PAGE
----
After a brawl-filled preseason compounded by the horrifying injury to the Montreal Canadiens‘ George Parros on opening night, the call to remove fighting from hockey is once again at the forefront of discussion. As always, this has brought the role of the “one dimensional enforcer” (also referred to as “goons”) into question. Though the proposal to remove fighting – and thus eliminate the “goon” role – is very much in the early stages, Brandon Bollig’s offseason work on his offensive game could already be saving his place in the league.
Bollig was a healthy scratch for the Chicago Blackhawks on many occasions last season, often splitting games with veteran Jamal Mayers. Though he was noted by coach Joel Quenneville as playing well defensively in games where he was on the roster, Bollig knew going into the offseason that if he wanted to be an everyday fixture with the Blackhawks, he needed to make improvements to his offensive game, as well as work on becoming more of an all-around player. With the recent outcry against enforcers and fighting, this turned out to be a timely realization.
“Every day is kind of a tryout for a guy like me,” Bollig said, “but it’s great that I’ve been given this opportunity to expand my role and expand my responsibility. I’m looking to take it and run with it and not look back, as far as what my role was last year and the year before.”
Both Bollig’s statement and his preseason play suggest he is tired of being pigeonholed into that one-dimensional role. With two goals in the Blackhawks’ camp, and two more in preseason games, he is off to an exponentially stronger start than years past. He carried that strong start into the preseason, netting the Blackhawks’ first regular season goal on the Washington Capitals’ Braden Holtby.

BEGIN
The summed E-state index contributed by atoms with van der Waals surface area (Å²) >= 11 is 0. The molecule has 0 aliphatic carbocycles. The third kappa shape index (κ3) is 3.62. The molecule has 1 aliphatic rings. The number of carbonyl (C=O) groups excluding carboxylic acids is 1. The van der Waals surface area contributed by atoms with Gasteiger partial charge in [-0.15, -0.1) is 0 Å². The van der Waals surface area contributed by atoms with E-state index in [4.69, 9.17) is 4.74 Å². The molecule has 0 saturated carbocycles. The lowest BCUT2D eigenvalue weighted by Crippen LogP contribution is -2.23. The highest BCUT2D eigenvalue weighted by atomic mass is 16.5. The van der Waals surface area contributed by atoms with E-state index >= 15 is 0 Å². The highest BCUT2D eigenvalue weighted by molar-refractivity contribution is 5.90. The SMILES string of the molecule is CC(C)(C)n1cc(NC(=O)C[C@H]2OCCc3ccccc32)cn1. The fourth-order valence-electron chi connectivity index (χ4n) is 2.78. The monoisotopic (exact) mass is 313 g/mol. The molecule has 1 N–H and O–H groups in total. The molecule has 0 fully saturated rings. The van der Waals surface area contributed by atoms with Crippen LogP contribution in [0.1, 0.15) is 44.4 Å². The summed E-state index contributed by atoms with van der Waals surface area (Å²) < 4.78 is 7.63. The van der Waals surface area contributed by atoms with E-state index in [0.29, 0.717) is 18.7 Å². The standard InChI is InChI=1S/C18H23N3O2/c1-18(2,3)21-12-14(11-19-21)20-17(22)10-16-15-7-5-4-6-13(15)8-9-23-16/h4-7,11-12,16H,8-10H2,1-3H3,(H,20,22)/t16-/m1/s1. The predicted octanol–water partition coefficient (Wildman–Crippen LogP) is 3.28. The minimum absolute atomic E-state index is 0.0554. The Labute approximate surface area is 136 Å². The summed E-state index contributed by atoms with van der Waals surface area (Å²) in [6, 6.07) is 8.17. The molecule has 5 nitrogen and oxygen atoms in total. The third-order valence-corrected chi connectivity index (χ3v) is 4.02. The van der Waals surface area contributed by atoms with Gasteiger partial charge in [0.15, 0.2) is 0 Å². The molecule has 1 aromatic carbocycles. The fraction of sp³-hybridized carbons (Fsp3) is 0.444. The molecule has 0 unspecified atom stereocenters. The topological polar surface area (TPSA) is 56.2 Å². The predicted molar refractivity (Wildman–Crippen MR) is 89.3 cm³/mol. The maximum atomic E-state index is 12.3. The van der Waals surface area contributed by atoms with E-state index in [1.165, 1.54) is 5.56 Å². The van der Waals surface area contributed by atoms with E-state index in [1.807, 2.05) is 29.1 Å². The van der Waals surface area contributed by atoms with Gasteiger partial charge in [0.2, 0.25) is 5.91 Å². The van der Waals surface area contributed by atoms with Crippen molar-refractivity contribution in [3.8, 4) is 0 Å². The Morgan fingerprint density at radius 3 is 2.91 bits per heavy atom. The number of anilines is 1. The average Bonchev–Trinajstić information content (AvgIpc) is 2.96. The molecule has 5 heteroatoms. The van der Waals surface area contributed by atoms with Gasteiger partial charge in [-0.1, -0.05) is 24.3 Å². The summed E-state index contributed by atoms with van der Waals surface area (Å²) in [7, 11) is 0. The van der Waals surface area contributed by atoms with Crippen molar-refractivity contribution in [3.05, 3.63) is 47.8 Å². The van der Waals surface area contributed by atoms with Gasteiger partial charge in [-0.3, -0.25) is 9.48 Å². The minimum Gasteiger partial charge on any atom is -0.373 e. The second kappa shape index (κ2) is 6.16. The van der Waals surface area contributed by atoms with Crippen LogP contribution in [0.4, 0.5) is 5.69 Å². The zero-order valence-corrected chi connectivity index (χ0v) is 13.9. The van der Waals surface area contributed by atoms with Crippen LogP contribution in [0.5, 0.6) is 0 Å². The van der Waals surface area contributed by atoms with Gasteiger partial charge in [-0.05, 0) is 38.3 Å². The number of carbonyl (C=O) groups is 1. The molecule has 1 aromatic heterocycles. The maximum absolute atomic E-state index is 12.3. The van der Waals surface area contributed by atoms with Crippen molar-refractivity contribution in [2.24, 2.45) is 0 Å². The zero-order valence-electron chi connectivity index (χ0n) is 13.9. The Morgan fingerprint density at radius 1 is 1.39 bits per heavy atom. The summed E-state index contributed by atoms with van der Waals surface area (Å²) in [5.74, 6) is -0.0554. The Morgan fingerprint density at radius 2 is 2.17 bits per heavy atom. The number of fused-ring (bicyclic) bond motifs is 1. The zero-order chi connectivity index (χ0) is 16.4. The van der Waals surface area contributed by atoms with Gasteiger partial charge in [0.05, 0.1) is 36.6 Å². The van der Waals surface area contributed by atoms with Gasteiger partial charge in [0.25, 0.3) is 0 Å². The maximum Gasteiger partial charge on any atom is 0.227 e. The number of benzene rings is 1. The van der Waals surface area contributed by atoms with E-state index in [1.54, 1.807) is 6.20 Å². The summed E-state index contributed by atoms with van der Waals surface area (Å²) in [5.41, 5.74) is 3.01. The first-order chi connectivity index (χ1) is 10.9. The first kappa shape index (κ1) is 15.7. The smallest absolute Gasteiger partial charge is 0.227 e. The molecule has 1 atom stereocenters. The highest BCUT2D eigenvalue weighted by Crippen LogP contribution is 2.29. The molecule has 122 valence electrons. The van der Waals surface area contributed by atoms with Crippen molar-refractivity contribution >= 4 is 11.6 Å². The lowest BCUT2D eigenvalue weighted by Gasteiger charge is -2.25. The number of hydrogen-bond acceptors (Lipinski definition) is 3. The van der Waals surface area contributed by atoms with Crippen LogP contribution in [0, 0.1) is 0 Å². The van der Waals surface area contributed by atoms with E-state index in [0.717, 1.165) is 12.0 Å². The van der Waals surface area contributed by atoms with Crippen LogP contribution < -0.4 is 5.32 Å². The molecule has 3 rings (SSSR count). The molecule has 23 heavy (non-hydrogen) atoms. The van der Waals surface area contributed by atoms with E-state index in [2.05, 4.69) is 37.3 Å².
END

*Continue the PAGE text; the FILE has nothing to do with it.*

That goal also happened to be Bollig’s first career regular season goal.
“It’s nice to already surpass my offensive output from the last couple seasons,” he joked. “It’s nice to get that out of the way and start the season off well.”
“We like how he plays,” Quenneville said to the media after the game against the Capitals. “The production that we saw in the preseason continued off the bat. His production’s definitely going to be at a different level than we saw last year.”
The Blackhawks clearly expect to utilize Bollig more this season than they have in the past. In the preseason they have tested him on both the penalty kill and the power play, though naturally he saw more time on the former than the latter. He continues to figure as a potential penalty killer as the team works to redefine their PK unit after the departure of Michael Frolik, and at any rate will undoubtedly be an important piece of the Blackhawks’ bottom six this season.
But don’t think that his increased role and offensive output will keep Bollig from fighting at all – he’s already taken on the Capitals’ Michal Cajkovsky in a preseason matchup. He recognizes, though, that the role of the enforcer is changing.
“The day of the fighter that can’t really play is over,” he told the media Thursday. “Everyone that does fight can get around the rink these days.”
And “everyone” now clearly includes Bollig himself.